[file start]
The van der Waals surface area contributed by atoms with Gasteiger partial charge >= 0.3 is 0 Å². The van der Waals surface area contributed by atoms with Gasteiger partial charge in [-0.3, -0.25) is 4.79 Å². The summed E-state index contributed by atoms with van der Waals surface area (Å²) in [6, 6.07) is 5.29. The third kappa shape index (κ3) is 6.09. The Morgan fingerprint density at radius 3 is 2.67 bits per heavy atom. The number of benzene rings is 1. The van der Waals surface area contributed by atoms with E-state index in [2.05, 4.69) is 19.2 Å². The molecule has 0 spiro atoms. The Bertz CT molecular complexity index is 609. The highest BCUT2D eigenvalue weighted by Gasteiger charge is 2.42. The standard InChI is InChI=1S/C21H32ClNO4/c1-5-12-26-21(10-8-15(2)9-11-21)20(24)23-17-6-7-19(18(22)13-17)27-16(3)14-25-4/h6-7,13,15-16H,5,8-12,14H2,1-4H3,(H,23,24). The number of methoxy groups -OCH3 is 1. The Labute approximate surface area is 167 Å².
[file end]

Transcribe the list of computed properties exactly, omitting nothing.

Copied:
The van der Waals surface area contributed by atoms with Gasteiger partial charge >= 0.3 is 0 Å². The van der Waals surface area contributed by atoms with Gasteiger partial charge in [-0.3, -0.25) is 4.79 Å². The summed E-state index contributed by atoms with van der Waals surface area (Å²) in [6, 6.07) is 5.29. The third kappa shape index (κ3) is 6.09. The Morgan fingerprint density at radius 3 is 2.67 bits per heavy atom. The number of benzene rings is 1. The van der Waals surface area contributed by atoms with E-state index in [2.05, 4.69) is 19.2 Å². The molecule has 0 spiro atoms. The Bertz CT molecular complexity index is 609. The highest BCUT2D eigenvalue weighted by Gasteiger charge is 2.42. The standard InChI is InChI=1S/C21H32ClNO4/c1-5-12-26-21(10-8-15(2)9-11-21)20(24)23-17-6-7-19(18(22)13-17)27-16(3)14-25-4/h6-7,13,15-16H,5,8-12,14H2,1-4H3,(H,23,24). The number of methoxy groups -OCH3 is 1. The Labute approximate surface area is 167 Å².